Saturday, December 17, 2005

Google and AOL: Flexible definition of evil?

[updated 12/17]

From the NY Times:

Google, which prides itself on the purity of its search results, agreed to give favored placement to content from AOL throughout its site, something it has never done before.
From the Wall Street Journal:
As part of the deal, AOL would be able to sell advertising among the search results provided by Google on AOL Web properties. AOL's sales staff would also sell display ads across Google's network of Web publishers.
From the Washington Post:
Google's search results, based on equations that rank them according to relevancy, will not be changed as a result of the new partnership with AOL, sources said.
Clearly somebody got it wrong. I like John Battelle's idea of a trial balloon.

So, preferential ranking of AOL content in Google search results. Google seems to be careening toword a standard corporate path of profits over people/values. For those who watched the film The Corporation, you might remember they made the arguement that corporations could be clinically diagnosed as psychopaths. Psychopaths might have a different definition of evil than you or I.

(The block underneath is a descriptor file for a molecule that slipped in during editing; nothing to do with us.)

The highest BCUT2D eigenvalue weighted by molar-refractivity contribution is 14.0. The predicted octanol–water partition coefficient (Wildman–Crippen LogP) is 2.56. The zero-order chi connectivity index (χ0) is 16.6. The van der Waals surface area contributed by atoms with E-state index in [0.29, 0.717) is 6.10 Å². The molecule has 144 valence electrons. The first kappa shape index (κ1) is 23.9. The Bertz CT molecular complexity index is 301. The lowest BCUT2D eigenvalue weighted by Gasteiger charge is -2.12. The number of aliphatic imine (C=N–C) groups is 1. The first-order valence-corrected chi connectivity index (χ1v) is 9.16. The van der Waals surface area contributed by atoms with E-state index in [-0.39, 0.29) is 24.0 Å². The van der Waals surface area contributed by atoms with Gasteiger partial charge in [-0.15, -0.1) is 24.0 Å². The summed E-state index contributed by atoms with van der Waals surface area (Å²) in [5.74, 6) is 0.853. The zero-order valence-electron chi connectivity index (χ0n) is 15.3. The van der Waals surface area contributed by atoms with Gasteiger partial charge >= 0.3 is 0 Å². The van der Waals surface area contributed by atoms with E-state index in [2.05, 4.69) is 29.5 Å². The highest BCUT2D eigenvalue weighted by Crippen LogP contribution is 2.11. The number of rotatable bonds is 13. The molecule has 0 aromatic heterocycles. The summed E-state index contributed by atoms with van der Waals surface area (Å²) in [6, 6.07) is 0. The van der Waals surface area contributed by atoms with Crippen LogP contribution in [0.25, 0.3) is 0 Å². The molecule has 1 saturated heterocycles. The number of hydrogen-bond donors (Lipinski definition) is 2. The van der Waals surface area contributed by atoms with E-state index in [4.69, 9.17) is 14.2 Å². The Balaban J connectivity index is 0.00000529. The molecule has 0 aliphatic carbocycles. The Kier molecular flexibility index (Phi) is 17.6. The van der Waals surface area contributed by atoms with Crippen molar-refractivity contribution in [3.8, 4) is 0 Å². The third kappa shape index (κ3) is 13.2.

As much as I love mash-ups and open APIs, I think it is time for the nonprofit technology sector to seriously look at providing their own technology services. Anyone want to contribute a little open source coding to write an integration between Dataplace and CiviCRM for a non-corporate mapping solution?

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